The Salish and Kootenai Tribal water compact as negotiated and as approved by the Montana legislature in 2015 represents a comprehensive resolution of all of the Tribes’ water right claims in concert with the negotiating principles discussed above. Among other things, the Compact includes a set of Tribal irrigation, domestic, instream flow and other water rights to meet the Tribes’ current and future water needs on the Reservation. The Compact entitles the Tribes to additional water sources from the Flathead River and from the federal Hungry Horse Project (a large dam and reservoir on the South Fork of the Flathead River under the jurisdiction of the U.S. Bureau of Reclamation). Off-reservation water right claims are also resolved under the Compact, which provides for Tribal water rights and other flow protections in key streams throughout the Clarks Fork and Kootenai River basins in western Montana.
Finally, once it is fully executed, the Compact provides a unique and carefully crafted framework for the administration of water rights on the Reservation through the Unitary Administration and Management Ordinance (or Law of Administration). It describes the process to 1) register existing uses of water; 2) change water rights; and 3) provide for new water development. The Compact also establishes a Water Management Board to administer the Compact and Ordinance on the Reservation.
The Department’s federal negotiating team participated in water related compromises contained in the Compact as required by the Department’s many federal responsibilities with respect to the disputed water rights and resources on the Flathead Indian Reservation, its ownership and operation of the Project, and its ownership and operation of Hungry Horse Reservoir located above Flathead Lake. Finally, the Department has worked with the U.S. Department of Justice to develop and file extensive claims for water on and off the Reservation in the Montana water court as part of the Montana general stream adjudication. These claims have been stayed by the Montana water court until February 2017 while the parties seek federal and other approvals of the Compact.
C. S. 3013
Among other things, S. 3013 would “authorize, ratify, confirm, and provide funding” for the Salish and Kootenai Tribal water compact; would ratify the tribal water right set forth in the Compact and make “any use of the tribal water right … subject to the terms and conditions of the Compact and [S. 3013]”; and, in conformance with the Compact, would direct the Secretary to “allocate to the Tribes 90,000 acre-feet” of storage water in the federal Hungry Horse Reservoir “for use by the Tribes for any beneficial purpose on or off the Reservation.” Section 7 addresses future hydropower development on the Reservation by (a) directing that the Commissioner of the Bureau of Reclamation would have exclusive jurisdiction to authorize the development of any hydroelectric power generation project within the Reservation and (b) providing that the Tribes “shall have the exclusive right to develop and market hydropower on water bodies within the Reservation.” Section 8 would provide several authorities to rehabilitate, modernize and mitigate the impacts of the federal Project.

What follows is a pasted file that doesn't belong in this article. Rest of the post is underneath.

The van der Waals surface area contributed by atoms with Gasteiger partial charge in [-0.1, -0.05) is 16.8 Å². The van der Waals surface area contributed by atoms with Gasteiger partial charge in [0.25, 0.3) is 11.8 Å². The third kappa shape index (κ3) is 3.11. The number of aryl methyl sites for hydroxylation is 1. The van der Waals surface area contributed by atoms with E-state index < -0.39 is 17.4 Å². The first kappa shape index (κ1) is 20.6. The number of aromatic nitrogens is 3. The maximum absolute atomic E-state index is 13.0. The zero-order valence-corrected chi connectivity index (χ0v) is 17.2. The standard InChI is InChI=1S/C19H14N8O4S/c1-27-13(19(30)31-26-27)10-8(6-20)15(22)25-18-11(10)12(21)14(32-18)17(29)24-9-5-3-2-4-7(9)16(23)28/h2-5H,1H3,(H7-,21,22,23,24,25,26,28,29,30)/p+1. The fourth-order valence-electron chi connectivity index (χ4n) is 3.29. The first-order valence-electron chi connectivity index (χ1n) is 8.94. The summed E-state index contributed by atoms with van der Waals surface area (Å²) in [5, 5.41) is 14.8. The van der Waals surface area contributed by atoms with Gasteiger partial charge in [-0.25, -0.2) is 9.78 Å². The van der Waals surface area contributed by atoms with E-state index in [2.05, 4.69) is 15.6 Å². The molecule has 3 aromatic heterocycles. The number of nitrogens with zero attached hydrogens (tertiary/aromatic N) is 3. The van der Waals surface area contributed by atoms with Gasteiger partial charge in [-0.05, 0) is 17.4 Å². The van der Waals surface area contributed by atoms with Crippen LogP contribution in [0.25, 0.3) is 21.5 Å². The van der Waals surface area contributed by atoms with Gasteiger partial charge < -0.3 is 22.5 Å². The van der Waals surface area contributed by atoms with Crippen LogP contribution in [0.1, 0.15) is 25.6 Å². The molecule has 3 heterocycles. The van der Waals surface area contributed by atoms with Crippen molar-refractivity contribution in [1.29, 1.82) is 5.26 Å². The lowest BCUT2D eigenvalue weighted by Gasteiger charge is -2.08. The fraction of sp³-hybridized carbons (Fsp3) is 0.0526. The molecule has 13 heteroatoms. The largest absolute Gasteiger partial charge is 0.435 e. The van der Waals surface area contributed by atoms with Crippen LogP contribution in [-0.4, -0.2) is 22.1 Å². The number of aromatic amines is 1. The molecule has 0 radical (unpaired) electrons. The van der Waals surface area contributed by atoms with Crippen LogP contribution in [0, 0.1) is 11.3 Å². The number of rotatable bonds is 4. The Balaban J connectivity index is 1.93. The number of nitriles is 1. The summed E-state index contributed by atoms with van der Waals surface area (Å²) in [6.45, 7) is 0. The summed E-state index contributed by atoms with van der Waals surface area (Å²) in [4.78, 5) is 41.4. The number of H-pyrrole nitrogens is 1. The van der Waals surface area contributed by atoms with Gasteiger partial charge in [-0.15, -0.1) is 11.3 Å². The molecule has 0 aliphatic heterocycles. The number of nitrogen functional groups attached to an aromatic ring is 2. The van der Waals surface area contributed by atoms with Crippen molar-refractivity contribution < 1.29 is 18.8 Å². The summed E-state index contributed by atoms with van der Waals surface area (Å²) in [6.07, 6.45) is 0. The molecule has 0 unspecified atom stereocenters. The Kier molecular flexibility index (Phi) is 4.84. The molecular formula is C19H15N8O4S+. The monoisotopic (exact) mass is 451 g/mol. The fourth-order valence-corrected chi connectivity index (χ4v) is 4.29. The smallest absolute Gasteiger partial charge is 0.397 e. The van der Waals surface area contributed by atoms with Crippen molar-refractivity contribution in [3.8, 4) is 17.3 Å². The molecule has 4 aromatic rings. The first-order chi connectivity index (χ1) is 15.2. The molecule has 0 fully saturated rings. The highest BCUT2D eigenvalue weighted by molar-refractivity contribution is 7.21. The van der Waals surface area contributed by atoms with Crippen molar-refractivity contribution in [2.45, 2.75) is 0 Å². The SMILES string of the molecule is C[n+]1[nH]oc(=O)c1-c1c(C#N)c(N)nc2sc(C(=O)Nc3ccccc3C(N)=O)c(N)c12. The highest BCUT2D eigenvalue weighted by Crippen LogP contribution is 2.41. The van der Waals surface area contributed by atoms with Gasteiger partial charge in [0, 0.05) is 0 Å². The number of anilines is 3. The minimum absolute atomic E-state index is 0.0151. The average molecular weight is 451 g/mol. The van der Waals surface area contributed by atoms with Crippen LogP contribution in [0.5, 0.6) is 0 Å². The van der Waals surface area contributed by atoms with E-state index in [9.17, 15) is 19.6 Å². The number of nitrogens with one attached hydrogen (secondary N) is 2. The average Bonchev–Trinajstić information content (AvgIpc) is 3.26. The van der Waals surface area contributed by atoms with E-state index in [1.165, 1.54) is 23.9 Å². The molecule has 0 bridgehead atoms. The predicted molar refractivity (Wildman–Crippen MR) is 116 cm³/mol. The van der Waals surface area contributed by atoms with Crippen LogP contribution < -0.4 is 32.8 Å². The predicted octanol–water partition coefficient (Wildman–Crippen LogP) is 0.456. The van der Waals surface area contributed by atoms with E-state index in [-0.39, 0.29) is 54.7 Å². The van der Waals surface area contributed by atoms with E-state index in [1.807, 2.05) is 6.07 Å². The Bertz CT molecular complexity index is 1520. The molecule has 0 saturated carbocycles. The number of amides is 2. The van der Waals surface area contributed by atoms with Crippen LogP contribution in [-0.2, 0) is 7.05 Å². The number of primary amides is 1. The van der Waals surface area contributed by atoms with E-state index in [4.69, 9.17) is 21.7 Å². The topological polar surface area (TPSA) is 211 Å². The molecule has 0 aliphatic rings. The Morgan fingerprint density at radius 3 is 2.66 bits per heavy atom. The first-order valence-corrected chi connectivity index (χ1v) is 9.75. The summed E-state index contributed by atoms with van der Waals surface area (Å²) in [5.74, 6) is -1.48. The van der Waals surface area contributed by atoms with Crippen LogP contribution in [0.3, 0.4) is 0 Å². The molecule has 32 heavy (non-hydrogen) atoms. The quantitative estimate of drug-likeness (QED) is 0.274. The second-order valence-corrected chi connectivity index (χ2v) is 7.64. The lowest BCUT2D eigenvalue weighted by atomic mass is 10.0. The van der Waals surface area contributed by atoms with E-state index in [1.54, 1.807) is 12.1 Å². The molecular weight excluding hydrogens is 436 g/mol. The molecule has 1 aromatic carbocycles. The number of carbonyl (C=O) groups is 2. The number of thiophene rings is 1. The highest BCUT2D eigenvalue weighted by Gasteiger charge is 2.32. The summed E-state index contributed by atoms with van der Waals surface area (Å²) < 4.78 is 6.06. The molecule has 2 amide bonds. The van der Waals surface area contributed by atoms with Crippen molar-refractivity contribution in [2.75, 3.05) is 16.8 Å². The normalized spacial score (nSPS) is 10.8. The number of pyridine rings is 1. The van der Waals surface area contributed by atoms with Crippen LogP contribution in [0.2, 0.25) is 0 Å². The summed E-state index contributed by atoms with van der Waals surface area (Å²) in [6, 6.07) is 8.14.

S. 3013 would authorize approximately $2.3 billion of federal funds and provide for the waiver of CSKT water and damages claims. The following accounts would be established:
With the Project-related fund, CSKT is seeking funding through S. 3013 to rehabilitate and modernize the Project so that the water savings can be used to meet instream flow requirements.
IV. Department of the Interior Positions on S. 3013
While the Department has a record of strong support for Indian water rights settlements and the Compact is similar to many other water rights settlements that Congress has approved, the Department is unable to support S. 3013 as introduced. Additional time is needed for the Department to complete its review of the legislation. The Department has serious concerns about and cannot support the approximately $2.3 billion in federal appropriations that S. 3013 calls for. The proposed amounts and the legislative language contain little information regarding the purposes for which the proposed funds and accounts would be put to use. The Department has made clear to the Tribes that a more realistic level of funding is required before the Department will be able to support S. 3013.
We are also concerned about the magnitude of the increased cost of this settlement compared to enacted Indian water rights settlements. While we recognize that this proposed settlement would seek to resolve longstanding and intense conflicts, we would also note that the size of the proposed Federal funding obligation created under S. 3013 in relation to the Department’s budget presents significant challenges. As an example, the Bureau of Reclamation currently has a backlog of more than $1 billion in authorized, but unfunded, Indian Water Rights Settlements.
S. 3013 and the underlying Compact are the products of a great deal of effort by many parties and reflect a desire by the people of Montana - Indian and non-Indian - to settle their differences through negotiation rather than litigation. This Administration shares that goal, and hopes to be able to support ratifying legislation for the Confederated Salish and Kootenai Tribes after a full and robust analysis and discussion of all aspects and ramifications of this substantial settlement.
The Administration is committed to working with the Tribes and other settlement parties to reach a final and fair settlement of the Tribe’s water rights claims. The Administration is committed to working with Congress and all parties concerned in developing settlement legislation that the Administration can fully support.
Mr. Chairman, this concludes my written statement. I would be pleased to answer any questions the Committee may have.